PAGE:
Research assistant Rachel Kennedy and Dr Walter Stanley of IComp
IRELAND is currently the biggest producer of plastic waste in the European Union with an average of 61 kg produced each year per person.
And while plastics are an important material in the economy, they can also have serious negative impacts on the environment and public health; chemicals in plastics can migrate into water supplies, oceans and our bodies if recycling is not prioritised.
Single-use plastic bottles, which make up the bulk of plastic waste, pollute landscape and degrade over time, leaching into the environment creating problems for nature, animals and humans.
That’s according to Dr. Walter Stanley of the Irish Composites Centre (IComp) at the University of Limerick’s Bernal Institute.
“China is now also refusing to take in recycling material because they have had enough,” Dr Stanley explains.
In January last year, an environmental crackdown in Beijing, China saw the world’s biggest recycling market close.
“So it is up to Ireland and the EU to look at this ourselves,” he added.
“The amount of plastics that Ireland uses; we use the most in the EU. We have a lot to do.”
An advanced research initiative now being trialled at IComp has the potential to have a real impact on solving one of the world’s leading environmental problems - the responsible disposal of used plastics.
The centre is currently developing technology that takes plastic material polyethylene terephthalate (PET), used commonly in disposal plastic bottles, and recycles this into a high tensile fibre that can be then woven into a fabric.
This fabric has the potential to be used in the production of parts for the automobile and agricultural vehicle industry, Dr Stanley explains.
“We looked at this as a composite material - all of the wind turbine blades around the world are made of composites but they are not recyclable as they are made from glass, fiber and maybe a vinyl ester resin, or something like that. That goes into landfill, it can’t be recycled.
“But this material, it’s from recycled material, it goes into service for its lifetime and then can be fully recycled again and then repurposed.
“It's really cradle-to-grave-to-cradle because what we are doing is taking end of life bottles, recycling those into fully recyclable materials and then at the end of that life, it can be completely recycled again.”
“It’s continuous recycling which is especially important with new EU regulations regarding end of life automotive parts.”
“At the end of the day, hopefully this could become an influencer in the electric vehicle market.”
IComp recently was awarded funding from Enterprise Ireland and the Environmental Protection Agency to further this research, according to IComp project manager Dr Norah Patten.
A graduate of the UL aeronautical engineering programme, Dr Patten is one of 12 people invited to take part in a unique citizen-astronaut training programme.
“We’re hosted here in UL with partnerships in University College Dublin (UCD), Athlone Institute of Technology (AIT) and NUI Galway,” Dr Patten explained.
The centre also has 21 industrial members.
Led by director Dr. Terry McGrail, IComp’s research and development activities include materials innovation and composite manufacturing and processing, the design of composite components and structures, joining technologies and damage detection and repair.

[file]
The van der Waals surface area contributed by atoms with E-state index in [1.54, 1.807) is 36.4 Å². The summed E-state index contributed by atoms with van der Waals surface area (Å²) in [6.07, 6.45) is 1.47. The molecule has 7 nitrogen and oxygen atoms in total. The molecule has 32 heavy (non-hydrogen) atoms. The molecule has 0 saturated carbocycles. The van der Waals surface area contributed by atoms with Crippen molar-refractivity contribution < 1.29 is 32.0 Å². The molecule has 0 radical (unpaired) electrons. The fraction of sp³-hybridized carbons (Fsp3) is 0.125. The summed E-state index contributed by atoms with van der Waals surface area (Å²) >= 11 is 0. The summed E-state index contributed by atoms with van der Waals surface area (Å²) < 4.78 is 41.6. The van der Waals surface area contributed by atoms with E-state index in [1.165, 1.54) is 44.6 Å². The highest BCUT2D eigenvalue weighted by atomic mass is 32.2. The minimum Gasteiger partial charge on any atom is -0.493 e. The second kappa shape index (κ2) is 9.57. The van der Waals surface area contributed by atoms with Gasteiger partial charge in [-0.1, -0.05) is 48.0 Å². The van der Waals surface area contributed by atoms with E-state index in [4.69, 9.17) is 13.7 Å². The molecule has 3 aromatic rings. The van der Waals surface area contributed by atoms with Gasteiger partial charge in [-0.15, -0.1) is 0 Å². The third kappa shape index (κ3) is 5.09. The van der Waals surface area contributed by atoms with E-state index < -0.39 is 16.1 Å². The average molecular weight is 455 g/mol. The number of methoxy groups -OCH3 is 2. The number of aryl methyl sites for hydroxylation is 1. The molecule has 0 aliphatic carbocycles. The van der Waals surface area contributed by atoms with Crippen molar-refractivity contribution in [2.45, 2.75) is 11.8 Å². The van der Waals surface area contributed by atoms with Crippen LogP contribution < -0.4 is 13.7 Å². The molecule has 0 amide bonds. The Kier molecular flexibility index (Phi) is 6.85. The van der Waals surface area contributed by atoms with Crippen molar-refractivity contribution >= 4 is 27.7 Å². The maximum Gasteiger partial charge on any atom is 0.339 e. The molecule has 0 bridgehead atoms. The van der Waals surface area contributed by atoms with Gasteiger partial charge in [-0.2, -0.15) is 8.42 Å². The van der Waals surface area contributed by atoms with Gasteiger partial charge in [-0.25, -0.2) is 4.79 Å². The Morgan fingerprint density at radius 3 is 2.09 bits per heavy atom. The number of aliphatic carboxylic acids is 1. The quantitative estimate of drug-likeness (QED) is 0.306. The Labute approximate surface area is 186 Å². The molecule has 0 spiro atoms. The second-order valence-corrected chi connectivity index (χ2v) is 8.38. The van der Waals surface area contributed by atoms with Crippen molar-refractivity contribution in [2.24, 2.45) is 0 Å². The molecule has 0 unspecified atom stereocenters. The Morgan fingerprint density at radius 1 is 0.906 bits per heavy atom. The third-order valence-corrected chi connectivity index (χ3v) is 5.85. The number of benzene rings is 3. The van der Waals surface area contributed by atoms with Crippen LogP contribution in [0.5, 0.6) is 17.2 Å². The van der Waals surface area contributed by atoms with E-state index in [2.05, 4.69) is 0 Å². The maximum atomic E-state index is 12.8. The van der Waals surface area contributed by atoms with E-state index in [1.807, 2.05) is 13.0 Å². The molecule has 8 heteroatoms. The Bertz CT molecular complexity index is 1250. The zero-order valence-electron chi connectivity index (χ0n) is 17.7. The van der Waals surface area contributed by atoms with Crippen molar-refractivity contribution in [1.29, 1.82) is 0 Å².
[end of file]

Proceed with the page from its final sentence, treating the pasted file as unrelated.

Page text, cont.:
This is all supported by a comprehensive programme of modelling, experimental testing and in-depth characterisation.
The centre is one of four strands of ‘research clusters’ operating out of the Bernal Institute, the largest research institute at UL.
“IComp is an Enterprise Ireland funded centre to really help industry to solve problems, to drive them forward and really to be that connection to the university system,” Dr Patten added.
The centre currently has 12 projects “on the go”, she explained.
“It’s been powerful to see the response we’ve gotten from local community groups, who have contacted us about initiatives they have set up, to collect plastic bottles.
“There has been really positive feedback from people which shows that people don’t want all this waste. They want to see some value in it being recycled.”
According to Dr Stanley, Irish recyclers who helped the researchers with their initial studies are also “really interested” in the technology.
“We’ve had some wonderful help as we went along, from some of the Irish recyclers,” he said.
“We’ve done this on a prototype scale so now what we have to do is scale it up, make more material and to finalise what we need is a technical data sheet - what that means is a document that lists the properties of the material fully. For example, what kind of strength it has, what kind of resistance it has.
“I want to promote this technology so that the environment can be protected as we move into the future. What I’d like to see is the technology that we are developing and advancing here rolled out, not from a commercial gain point of view but from an environmental point of view.
“That the results that we get would make it more attractive for other countries, not only other countries but Ireland itself, to make it worthwhile to recycle properly these PET bottles, bottles of water, bottles of coke and all that. That there is an incentive there,” he concluded.
This article was included as part of a 36 page supplement called Limerick On The Up, highlighting Limerick’s resurgence. It is available as an e-paper here.